Bees gather on a honeycomb in Vienna, July 11, 2012. (Photo : Reuters)
A new study by researchers at Johns Hopkins University reveals that chemical tags on worker bees are reversible and correlate with job assignments, the Guardian reported on Sunday.
Like Us on Facebook
Honeybees are divided into two work roles, queen bees and worker bees, which are then further divided into foragers and stay-at-home workers. However, all honeybees in a hive are genetically identical sisters.
According to the study, honeybee foragers contained a chemical tag on their DNA different from honeybee workers that stayed at home. These chemical tags were discovered to be interchangeable, the Guardian reported, and are called epigenetic states because they work on top of normal genetic codes.
The Guardian reported that the study is the first to show that reversible chemical tags on genes might influence different behaviors in living animals.
Dr. Andrew Feinberg, the senior author of the study and a geneticist at Johns Hopkins University, said, “If this is true in a bee it has to be party true in us. Nature is pretty good at finding the simplest way to accomplish things with the least amount of energy. I’m not saying we’re like big bees, but similar mechanisms must apply.”
They study, conducted by Feinberg and Dr. Gro Amdam, a bee specialist at Arizona State University, analyzed chemical tagging called DNA methylation in the brains of 21 nurse bees and 22 forager bees. They discovered 155 regions of DNA where epigenetic patterns between the two bee groups differed.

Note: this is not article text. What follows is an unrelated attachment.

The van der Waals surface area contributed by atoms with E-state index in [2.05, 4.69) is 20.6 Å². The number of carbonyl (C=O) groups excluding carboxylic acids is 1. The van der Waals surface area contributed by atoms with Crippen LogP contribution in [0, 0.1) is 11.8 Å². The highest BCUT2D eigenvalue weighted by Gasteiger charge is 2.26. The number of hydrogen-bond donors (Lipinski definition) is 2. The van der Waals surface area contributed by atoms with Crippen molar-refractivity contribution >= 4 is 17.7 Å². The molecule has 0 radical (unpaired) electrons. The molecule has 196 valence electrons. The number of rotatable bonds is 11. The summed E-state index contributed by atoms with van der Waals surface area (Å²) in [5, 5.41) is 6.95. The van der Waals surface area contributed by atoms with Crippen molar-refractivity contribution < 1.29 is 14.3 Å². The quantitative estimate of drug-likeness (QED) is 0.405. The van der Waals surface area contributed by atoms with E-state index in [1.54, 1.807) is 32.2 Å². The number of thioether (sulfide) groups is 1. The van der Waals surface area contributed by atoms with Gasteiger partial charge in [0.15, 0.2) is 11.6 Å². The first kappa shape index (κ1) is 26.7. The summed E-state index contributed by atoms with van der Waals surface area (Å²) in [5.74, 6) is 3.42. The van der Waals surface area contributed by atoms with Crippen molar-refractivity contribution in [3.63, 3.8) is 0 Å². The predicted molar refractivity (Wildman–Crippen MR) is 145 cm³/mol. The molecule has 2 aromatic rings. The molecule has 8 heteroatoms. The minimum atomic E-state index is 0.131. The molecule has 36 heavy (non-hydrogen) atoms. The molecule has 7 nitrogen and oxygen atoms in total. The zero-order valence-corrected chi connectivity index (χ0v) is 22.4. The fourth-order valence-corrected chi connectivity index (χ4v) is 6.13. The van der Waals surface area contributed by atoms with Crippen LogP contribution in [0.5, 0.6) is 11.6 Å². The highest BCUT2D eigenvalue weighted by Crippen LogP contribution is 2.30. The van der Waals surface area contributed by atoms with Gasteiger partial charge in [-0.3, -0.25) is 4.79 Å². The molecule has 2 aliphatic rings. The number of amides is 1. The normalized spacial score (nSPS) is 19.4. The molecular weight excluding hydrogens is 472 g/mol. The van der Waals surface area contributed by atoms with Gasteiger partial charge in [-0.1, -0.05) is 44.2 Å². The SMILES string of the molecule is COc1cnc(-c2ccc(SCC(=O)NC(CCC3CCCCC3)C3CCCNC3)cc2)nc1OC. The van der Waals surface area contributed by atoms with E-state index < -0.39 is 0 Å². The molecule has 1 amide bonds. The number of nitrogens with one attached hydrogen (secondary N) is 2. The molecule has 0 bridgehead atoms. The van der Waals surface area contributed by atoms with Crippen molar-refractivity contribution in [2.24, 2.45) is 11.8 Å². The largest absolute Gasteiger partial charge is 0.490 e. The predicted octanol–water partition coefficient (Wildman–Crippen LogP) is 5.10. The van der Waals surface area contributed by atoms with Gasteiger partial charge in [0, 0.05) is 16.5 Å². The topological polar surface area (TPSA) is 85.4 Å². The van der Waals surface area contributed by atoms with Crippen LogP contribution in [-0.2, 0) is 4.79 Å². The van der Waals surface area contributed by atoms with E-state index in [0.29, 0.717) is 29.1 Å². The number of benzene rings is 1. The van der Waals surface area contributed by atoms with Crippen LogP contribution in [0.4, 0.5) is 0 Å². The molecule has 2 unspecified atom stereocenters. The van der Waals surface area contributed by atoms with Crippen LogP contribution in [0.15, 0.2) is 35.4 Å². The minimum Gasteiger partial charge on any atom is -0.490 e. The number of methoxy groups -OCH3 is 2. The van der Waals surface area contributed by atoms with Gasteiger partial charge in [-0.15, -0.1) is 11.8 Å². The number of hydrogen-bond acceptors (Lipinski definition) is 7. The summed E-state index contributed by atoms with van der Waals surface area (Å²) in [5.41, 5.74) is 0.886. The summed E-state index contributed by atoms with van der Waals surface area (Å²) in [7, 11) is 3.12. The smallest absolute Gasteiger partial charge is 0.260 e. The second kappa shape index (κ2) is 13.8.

According to the Guardian, the researchers then removed the nurse bees, only to learn that the hive stabilized itself when half of the forager bees took over as nurses. Tests on the bees revealed that the chemical tags changed when the forager bees took over as nurses.
Amdam told the Guardian, “What we understand now is that the bee genome is like those images where you can see two things, like an old lady and a young lady. These epigenetic marks seem to outline those two women. Depending on which bee should come to life, the different sets of marks become active.”
“These marks can change from one image to another and even back, and something like that has never been observed before in biology,” she added.
While changing the DNA methylation patterns does not guarantee a change in behavior, Amdam said it would be a big step in biomedicine, according to Nature.com. “Reversing possible ‘bad’ epigenetic marks in human physical and psychological diseases is already a big research interest in biomedicine. Perhaps bees can be used to figure out how it could be done.”